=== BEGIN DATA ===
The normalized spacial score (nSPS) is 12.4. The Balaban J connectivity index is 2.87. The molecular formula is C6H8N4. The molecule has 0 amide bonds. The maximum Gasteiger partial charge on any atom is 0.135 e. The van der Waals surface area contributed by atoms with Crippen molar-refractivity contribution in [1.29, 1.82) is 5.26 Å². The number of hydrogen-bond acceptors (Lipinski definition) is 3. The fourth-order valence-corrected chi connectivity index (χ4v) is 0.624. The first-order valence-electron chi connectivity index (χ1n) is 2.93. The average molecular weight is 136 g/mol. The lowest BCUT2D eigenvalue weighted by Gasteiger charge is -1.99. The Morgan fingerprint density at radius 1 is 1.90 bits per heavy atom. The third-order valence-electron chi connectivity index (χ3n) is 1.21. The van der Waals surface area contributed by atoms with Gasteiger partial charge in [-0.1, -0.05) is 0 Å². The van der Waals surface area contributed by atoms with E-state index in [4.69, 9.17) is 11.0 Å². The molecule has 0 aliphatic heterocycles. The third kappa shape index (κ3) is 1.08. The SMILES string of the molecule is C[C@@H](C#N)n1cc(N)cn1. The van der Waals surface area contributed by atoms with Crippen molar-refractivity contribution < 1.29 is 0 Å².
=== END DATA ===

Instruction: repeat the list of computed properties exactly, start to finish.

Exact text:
The normalized spacial score (nSPS) is 12.4. The Balaban J connectivity index is 2.87. The molecular formula is C6H8N4. The molecule has 0 amide bonds. The maximum Gasteiger partial charge on any atom is 0.135 e. The van der Waals surface area contributed by atoms with Crippen molar-refractivity contribution in [1.29, 1.82) is 5.26 Å². The number of hydrogen-bond acceptors (Lipinski definition) is 3. The fourth-order valence-corrected chi connectivity index (χ4v) is 0.624. The first-order valence-electron chi connectivity index (χ1n) is 2.93. The average molecular weight is 136 g/mol. The lowest BCUT2D eigenvalue weighted by Gasteiger charge is -1.99. The Morgan fingerprint density at radius 1 is 1.90 bits per heavy atom. The third-order valence-electron chi connectivity index (χ3n) is 1.21. The van der Waals surface area contributed by atoms with Gasteiger partial charge in [-0.1, -0.05) is 0 Å². The van der Waals surface area contributed by atoms with E-state index in [4.69, 9.17) is 11.0 Å². The molecule has 0 aliphatic heterocycles. The third kappa shape index (κ3) is 1.08. The SMILES string of the molecule is C[C@@H](C#N)n1cc(N)cn1. The van der Waals surface area contributed by atoms with Crippen molar-refractivity contribution < 1.29 is 0 Å².